In 1981, Scott was just beginning to put its catalog data on computer, and that was only the catalog numbers, design numbers, denomination, descriptions, catalog values, and set totals. The computer handling the data wasn’t even in New York. All changes had to be written on greenbars, and in catalog production season, stacks were sent to the computer company by express mail.
We used this less-than-perfect computer system until a new one was installed for the 1989 editions. To put the computer world of 1981 into perspective, one of my roommates purchased a Commodore 64 shortly after it was introduced in 1982. Only a few summers before, I worked at a place where there was a large computer and all of the data was stored on reels upon reels of magnetic tape. It was a time that today’s computer tech people would call “the stone age.”
The catalog was produced with type that was put together in plates by typesetters not that many years before 1981. Sometime in the 1970s, this was replaced by photographic reproductions of the last pages created in that manner. This, however, made changing information on those pages a bit more difficult.
Value changes, listings for new stamps, and even the page numbers were typeset onto photographic paper, which was then waxed and placed onto cardboard template pages. We always hoped that the waxed-on pieces stayed put. A similar process was used to create album and supplement pages. But the wax was never a great solution because eventually it would dry out and the attached pieces would fall off the page.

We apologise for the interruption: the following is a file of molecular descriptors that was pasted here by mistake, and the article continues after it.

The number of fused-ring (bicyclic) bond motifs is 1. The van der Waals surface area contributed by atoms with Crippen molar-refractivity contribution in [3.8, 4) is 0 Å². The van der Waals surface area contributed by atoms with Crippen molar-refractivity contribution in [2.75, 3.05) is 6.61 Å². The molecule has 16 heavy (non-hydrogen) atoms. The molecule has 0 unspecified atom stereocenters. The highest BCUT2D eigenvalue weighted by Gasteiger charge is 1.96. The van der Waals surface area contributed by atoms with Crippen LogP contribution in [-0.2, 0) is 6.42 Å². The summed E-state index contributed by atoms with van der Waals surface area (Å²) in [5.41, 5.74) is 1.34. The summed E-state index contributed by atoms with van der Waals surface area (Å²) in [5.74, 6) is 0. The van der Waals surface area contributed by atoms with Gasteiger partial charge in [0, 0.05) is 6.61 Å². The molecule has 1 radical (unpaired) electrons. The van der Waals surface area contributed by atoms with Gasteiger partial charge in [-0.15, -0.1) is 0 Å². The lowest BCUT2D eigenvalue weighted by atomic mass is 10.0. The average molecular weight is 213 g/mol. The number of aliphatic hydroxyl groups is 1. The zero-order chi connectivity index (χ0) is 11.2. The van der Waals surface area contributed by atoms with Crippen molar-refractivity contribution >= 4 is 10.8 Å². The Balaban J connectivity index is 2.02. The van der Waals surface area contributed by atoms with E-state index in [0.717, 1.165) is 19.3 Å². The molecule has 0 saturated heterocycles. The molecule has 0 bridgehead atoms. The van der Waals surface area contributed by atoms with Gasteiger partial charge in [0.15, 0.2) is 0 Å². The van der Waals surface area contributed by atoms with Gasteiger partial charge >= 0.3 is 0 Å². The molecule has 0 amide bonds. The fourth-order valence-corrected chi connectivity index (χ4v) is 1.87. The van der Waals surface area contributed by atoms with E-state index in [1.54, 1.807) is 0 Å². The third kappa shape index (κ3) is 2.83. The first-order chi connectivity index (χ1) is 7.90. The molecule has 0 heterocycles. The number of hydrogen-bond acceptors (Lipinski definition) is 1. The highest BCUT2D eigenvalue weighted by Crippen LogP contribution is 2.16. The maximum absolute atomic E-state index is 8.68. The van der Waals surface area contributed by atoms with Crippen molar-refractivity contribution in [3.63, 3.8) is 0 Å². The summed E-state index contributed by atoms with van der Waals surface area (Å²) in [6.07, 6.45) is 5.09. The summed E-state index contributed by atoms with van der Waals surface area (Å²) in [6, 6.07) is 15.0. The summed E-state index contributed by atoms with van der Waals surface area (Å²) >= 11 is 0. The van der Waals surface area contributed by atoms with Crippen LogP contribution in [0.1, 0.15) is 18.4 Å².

When you consider that when John Walter Scott started up his little price list of stamps in 1868 and created a rather small tome that lacked catalog numbers, and his pages were typeset in much the same way the catalogs were created until the early 1970s, it makes it clear how much things changed in 40 years.
For a few years in the early 1970s, Scott was owned by William Wylie. Under his ownership, some parts of the Scott operation moved out to Omaha, Nebraska, but from 1868 to 1984, the Scott editors were based somewhere in New York City. At that time, New York was still the most important place in the country for philately, and the editors were not willing to move to the Great Plains.
Over the years, the Scott offices moved from building to building in Manhattan. Starting in lower Manhattan at 34 Liberty St., which is just on the other side of the West Side Highway from the site of the World Trade Center, John Walter Scott moved the firm to 146 Fulton St. and then to 163 Fulton St. The Fulton Street addresses are just off of Nassau Street, which for years was the place where most New York stamp dealers had their businesses.
Scott then moved to 721 Broadway, a block north of West Fourth Street. The next move was to 18 E. 23rd St., near Madison Square Park. It then moved to 127 Madison Avenue, north of East 30th Street. The offices then moved to 33 W. 44th St., and then to 1 W. 47th St., which is now in the Diamond District. From there, the offices headed to 580 Fifth Ave., which is essentially next door. The next Scott address is 461 Eighth Ave., a block north of the main New York post office, and across the street from the New Yorker Hotel.
From there, Scott moved to 488 Madison Ave., just north of East 51st Street. The offices then went to 604 Fifth Ave., just south of West 49th Street and Rockefeller Center, before going to 530 Fifth Ave., not far from its earlier location on West 44th Street. Scott ended up at 3 E. 57th St., its final New York address.